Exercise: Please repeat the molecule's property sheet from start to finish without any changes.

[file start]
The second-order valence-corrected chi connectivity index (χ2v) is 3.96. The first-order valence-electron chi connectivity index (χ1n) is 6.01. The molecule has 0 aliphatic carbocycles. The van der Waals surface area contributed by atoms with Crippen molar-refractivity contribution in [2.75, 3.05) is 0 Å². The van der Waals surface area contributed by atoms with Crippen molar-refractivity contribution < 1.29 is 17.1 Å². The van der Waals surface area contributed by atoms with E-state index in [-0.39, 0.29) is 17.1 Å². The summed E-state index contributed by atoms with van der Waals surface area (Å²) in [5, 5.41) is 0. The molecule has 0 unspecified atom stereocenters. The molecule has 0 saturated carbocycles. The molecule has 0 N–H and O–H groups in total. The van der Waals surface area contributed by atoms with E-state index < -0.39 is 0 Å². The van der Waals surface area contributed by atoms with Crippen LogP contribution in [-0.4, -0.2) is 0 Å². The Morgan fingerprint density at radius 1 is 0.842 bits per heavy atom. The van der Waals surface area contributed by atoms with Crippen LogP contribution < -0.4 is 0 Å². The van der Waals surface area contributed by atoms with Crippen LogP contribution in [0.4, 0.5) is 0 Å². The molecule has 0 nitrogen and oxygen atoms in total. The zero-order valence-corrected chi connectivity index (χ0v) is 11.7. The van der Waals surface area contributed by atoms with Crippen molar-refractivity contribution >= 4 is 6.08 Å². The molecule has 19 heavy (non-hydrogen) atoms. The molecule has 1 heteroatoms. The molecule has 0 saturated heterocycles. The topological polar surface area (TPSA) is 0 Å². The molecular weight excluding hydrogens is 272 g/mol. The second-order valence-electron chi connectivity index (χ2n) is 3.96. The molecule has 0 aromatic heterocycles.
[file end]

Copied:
The second-order valence-corrected chi connectivity index (χ2v) is 3.96. The first-order valence-electron chi connectivity index (χ1n) is 6.01. The molecule has 0 aliphatic carbocycles. The van der Waals surface area contributed by atoms with Crippen molar-refractivity contribution in [2.75, 3.05) is 0 Å². The van der Waals surface area contributed by atoms with Crippen molar-refractivity contribution < 1.29 is 17.1 Å². The van der Waals surface area contributed by atoms with E-state index in [-0.39, 0.29) is 17.1 Å². The summed E-state index contributed by atoms with van der Waals surface area (Å²) in [5, 5.41) is 0. The molecule has 0 unspecified atom stereocenters. The molecule has 0 saturated carbocycles. The molecule has 0 N–H and O–H groups in total. The van der Waals surface area contributed by atoms with E-state index < -0.39 is 0 Å². The van der Waals surface area contributed by atoms with Crippen LogP contribution in [-0.4, -0.2) is 0 Å². The Morgan fingerprint density at radius 1 is 0.842 bits per heavy atom. The van der Waals surface area contributed by atoms with Crippen LogP contribution < -0.4 is 0 Å². The van der Waals surface area contributed by atoms with Crippen LogP contribution in [0.4, 0.5) is 0 Å². The molecule has 0 nitrogen and oxygen atoms in total. The zero-order valence-corrected chi connectivity index (χ0v) is 11.7. The van der Waals surface area contributed by atoms with Crippen molar-refractivity contribution >= 4 is 6.08 Å². The molecule has 19 heavy (non-hydrogen) atoms. The molecule has 1 heteroatoms. The molecule has 0 saturated heterocycles. The topological polar surface area (TPSA) is 0 Å². The molecular weight excluding hydrogens is 272 g/mol. The second-order valence-electron chi connectivity index (χ2n) is 3.96. The molecule has 0 aromatic heterocycles.